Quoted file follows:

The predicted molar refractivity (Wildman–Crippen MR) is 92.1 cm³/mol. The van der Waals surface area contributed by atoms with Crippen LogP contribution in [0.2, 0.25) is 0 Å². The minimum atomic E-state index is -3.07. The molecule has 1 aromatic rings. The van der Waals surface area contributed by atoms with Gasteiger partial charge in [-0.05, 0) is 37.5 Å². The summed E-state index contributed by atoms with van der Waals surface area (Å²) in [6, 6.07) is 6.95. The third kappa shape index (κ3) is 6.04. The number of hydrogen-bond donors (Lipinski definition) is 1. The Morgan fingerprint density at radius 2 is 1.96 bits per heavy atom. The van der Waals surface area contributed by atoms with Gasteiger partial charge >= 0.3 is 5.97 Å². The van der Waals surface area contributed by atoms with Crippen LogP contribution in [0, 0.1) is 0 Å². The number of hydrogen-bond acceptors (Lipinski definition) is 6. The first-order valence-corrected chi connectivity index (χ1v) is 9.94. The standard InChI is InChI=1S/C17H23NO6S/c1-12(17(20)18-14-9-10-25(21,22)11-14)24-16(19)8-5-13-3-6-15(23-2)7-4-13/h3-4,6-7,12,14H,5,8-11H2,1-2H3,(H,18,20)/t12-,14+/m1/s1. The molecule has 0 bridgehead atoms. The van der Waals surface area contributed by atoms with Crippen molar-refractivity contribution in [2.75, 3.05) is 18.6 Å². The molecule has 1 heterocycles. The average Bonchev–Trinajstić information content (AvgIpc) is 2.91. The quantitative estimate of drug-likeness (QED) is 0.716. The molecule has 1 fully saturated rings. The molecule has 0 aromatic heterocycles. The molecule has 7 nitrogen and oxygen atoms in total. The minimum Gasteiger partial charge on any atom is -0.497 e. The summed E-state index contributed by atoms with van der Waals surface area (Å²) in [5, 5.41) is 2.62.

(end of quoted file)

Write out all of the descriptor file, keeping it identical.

The predicted molar refractivity (Wildman–Crippen MR) is 92.1 cm³/mol. The van der Waals surface area contributed by atoms with Crippen LogP contribution in [0.2, 0.25) is 0 Å². The minimum atomic E-state index is -3.07. The molecule has 1 aromatic rings. The van der Waals surface area contributed by atoms with Gasteiger partial charge in [-0.05, 0) is 37.5 Å². The summed E-state index contributed by atoms with van der Waals surface area (Å²) in [6, 6.07) is 6.95. The third kappa shape index (κ3) is 6.04. The number of hydrogen-bond donors (Lipinski definition) is 1. The Morgan fingerprint density at radius 2 is 1.96 bits per heavy atom. The van der Waals surface area contributed by atoms with Gasteiger partial charge >= 0.3 is 5.97 Å². The van der Waals surface area contributed by atoms with Crippen LogP contribution in [0, 0.1) is 0 Å². The number of hydrogen-bond acceptors (Lipinski definition) is 6. The first-order valence-corrected chi connectivity index (χ1v) is 9.94. The standard InChI is InChI=1S/C17H23NO6S/c1-12(17(20)18-14-9-10-25(21,22)11-14)24-16(19)8-5-13-3-6-15(23-2)7-4-13/h3-4,6-7,12,14H,5,8-11H2,1-2H3,(H,18,20)/t12-,14+/m1/s1. The molecule has 0 bridgehead atoms. The van der Waals surface area contributed by atoms with Crippen molar-refractivity contribution in [2.75, 3.05) is 18.6 Å². The molecule has 1 heterocycles. The average Bonchev–Trinajstić information content (AvgIpc) is 2.91. The quantitative estimate of drug-likeness (QED) is 0.716. The molecule has 1 fully saturated rings. The molecule has 0 aromatic heterocycles. The molecule has 7 nitrogen and oxygen atoms in total. The minimum Gasteiger partial charge on any atom is -0.497 e. The summed E-state index contributed by atoms with van der Waals surface area (Å²) in [5, 5.41) is 2.62.